Secret Intelligence

Don Sensing summarizes the nature of intelligence analysis this way:

Think of the process as putting together an enormous jigsaw puzzle with innumerable, small, irregular pieces. Better yet, putting together many different puzzles when all puzzles use some of the pieces of the other puzzles. Sometimes patterns seem clear, often not. You know you do not have all the pieces for any of the puzzles; in fact, you do not know how many pieces of any puzzle you do have, nor how many pieces any puzzle is supposed to have. Not only that, but you don’t know how many puzzles there are.

What that means is that very often when you examine a piece, the puzzle it belongs to will not be self-evident. Often it will. But remember, every day a man walks in with a big box full of pieces and dumps them.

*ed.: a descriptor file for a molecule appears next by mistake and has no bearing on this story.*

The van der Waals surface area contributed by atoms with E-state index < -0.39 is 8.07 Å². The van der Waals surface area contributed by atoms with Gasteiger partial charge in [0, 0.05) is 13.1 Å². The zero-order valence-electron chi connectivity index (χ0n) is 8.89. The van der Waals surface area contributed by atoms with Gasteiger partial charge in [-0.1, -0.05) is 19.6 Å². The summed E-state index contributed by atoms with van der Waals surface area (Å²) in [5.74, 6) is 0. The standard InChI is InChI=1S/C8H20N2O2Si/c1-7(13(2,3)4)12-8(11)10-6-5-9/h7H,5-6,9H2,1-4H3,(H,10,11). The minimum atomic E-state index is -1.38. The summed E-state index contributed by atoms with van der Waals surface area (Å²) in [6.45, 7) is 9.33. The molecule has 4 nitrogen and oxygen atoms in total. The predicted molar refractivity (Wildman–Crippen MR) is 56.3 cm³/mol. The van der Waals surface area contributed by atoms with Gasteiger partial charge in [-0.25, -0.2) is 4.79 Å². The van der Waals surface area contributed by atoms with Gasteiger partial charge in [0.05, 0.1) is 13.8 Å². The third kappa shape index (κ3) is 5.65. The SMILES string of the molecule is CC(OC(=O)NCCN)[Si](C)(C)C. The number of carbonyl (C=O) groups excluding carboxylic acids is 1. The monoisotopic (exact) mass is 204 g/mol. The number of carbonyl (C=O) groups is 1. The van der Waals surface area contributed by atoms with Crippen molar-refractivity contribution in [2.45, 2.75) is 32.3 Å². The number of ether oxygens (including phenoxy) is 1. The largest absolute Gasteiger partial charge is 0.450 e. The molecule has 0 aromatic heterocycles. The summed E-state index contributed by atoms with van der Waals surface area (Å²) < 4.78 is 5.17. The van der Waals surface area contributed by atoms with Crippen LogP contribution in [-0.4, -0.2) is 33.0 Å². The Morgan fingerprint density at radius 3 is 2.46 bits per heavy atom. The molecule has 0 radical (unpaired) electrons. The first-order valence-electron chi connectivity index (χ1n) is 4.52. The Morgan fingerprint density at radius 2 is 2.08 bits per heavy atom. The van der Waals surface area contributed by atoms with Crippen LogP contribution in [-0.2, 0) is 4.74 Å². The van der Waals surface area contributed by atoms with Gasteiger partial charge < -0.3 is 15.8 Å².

Sounds about right. Plus, of course, some of the kids who have pieces of the puzzle won’t share with the other kids. Or even tell them that they have pieces.

FILED UNDER: Military Affairs
James Joyner
About James Joyner
James Joyner is Professor and Department Head of Security Studies at Marine Corps University's Command and Staff College and a nonresident senior fellow at the Scowcroft Center for Strategy and Security at the Atlantic Council. He's a former Army officer and Desert Storm vet. Views expressed here are his own. Follow James on Twitter @DrJJoyner.

Comments

  1. Mark J says:

    …or put the puzzle pieces in their mouths and chew on them until they get soggy and ripped and won’t make a good fit with any of the other peices. And then claim that it isn’t actually a puzzle piece… but in fact, a cookie. Their cookie.

    Sorry, got sidetracked.

  2. Bob M says:

    The Reverend is right. It is easy in retrospect to say how easy a puzzle should have been–once it is laid out in front of you, and you know what the picture ends up looking like. It wasn’t that easy when the pieces weres were scattered about and mixed in with the other puzzles.